On most public courses, a large percentage of the players are either beginners or “whim” players.
“I call ‘em ‘tank tops,’ ” said Hardy. “They’re guys wearing shorts, tennis shoes and tank tops shirts. Some show up without clubs and without much knowledge of the game.”
Ronderas says many high school and college-age youths looking for leisure squeeze in for tee times quite often at Los Verdes.
Another source tapping into the golfing craze is L.A.'s huge Asian population.
“Oriental people are fond of good golf courses,” said Takahara Takahisa, who recently moved from Japan to Westwood. “We are mostly businessmen, and businessmen like to play golf. They need to play good golf in order to do better with their business, because there are lots of business deals made on the golf course.”
The game, says Long Beach golfer Gary Kanda, helps reveal what a potential business partner is made of. “We can find out the character of the person we’re playing with. He might not be the kind of guy to make deals with,” he said.
The cost of golfing also makes it attractive to people from the Orient. Whereas a round of 18 holes in the U.S. costs about $10, golfers in Japan shell out $150-$200. A $4 bucket of range balls can run you $50 in Tokyo.
Says Kanda: “Playing here is like playing free, really, compared to Japan. It’s a free luxury here.”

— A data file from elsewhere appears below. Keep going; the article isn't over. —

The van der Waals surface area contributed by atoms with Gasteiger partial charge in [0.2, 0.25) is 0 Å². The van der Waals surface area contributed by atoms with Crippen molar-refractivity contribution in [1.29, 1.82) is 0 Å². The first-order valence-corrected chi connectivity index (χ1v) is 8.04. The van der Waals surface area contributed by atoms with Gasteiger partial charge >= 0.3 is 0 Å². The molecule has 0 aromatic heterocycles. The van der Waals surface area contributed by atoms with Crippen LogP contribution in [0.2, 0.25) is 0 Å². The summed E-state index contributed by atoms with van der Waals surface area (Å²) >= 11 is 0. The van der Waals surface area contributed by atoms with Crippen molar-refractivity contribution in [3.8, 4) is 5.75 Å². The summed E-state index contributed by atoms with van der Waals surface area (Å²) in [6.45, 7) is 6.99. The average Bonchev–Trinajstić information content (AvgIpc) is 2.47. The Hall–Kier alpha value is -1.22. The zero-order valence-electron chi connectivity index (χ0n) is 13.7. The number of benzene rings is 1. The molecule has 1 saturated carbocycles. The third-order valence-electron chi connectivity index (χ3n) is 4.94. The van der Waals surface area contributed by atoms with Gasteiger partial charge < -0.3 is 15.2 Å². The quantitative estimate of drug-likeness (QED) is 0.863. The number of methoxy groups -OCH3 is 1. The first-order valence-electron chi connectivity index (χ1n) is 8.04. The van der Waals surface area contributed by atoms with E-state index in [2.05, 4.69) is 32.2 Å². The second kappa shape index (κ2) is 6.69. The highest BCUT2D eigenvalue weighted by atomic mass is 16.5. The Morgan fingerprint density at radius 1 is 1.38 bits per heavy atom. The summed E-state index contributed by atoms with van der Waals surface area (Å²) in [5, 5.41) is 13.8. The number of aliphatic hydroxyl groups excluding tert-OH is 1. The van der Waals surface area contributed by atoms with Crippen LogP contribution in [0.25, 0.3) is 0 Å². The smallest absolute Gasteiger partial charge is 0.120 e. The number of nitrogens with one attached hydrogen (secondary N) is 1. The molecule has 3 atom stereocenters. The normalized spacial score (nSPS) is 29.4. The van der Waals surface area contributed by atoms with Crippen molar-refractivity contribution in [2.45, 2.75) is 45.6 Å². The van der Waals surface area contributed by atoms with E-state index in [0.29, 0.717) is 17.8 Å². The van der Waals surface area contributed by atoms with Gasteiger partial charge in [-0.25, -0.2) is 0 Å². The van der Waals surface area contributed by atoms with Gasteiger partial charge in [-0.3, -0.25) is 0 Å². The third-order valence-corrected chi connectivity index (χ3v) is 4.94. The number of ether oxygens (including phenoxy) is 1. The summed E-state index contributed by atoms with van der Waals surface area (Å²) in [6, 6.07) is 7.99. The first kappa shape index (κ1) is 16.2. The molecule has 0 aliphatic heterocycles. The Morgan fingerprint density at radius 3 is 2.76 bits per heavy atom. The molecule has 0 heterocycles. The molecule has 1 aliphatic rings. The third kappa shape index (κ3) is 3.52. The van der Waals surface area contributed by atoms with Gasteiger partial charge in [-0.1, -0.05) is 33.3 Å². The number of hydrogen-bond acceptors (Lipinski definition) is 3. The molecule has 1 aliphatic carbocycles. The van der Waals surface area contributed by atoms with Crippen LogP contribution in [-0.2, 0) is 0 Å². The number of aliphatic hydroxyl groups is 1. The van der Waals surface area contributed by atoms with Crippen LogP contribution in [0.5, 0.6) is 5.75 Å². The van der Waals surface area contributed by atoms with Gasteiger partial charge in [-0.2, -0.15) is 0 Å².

But that privilege is beginning to run aground in the South Bay because of a saturation of players. Some of the courses resemble mini free-for-alls, with little elbow room on the practice putting greens and driving ranges, as well as the fairways.
The obvious answer would be for the city to build more courses, but land prices and red tape, says Provine, are obstacles nearly impossible to overcome.
Some people think the crowding can be sifted by making newer players aware of the nuances of the game.
“There are a lot of golfers here, and 50% don’t know golf etiquette. If they did, they could get through the courses a lot faster,” said Ronderas, who has played in Europe where golfers get through a round about one hour quicker than their American counterparts.
“They spend needless time here practice-putting, taking their time on swings and searching for balls and not letting groups play through.”
Says Mike Buroza, an assistant pro at Los Verdes: “Some of them take their time like it’s the U.S. Open.”
But course managers surely don’t mind the flow of money from the constant barrage of golfers for greens fees, cart and club rentals and food. Some of them revel in the city’s billing as the national busybody of golfing.
Says Bob Collins, a starter at Westchester Golf Course: “We are, with very little argument, the busiest golf course in the world.”
There are no official records, but with over 150,000 rounds played last year at Westchester, it is certainly among the country’s five most-frequented courses. Harbor and Los Verdes are close behind, each having more than 130,000 players last year.
“Those are outrageous numbers,” said Leonard Jones, head pro at Cedar Crest Golf Course in golf-crazed Dallas. “Here there is a thirst for golfing, but we’re not overly crowded and we very seldom turn people away.” Cedar Crest, one of the busier courses in Dallas, averages about 80,000 rounds each year.
Speedier play and a loosening of the weekend tee times will lighten the crowding. Those may be the best solutions, for golf is fast growing out of the fad stage for most sporting folks, and the fight to get on the course will probably never be short of willing participants.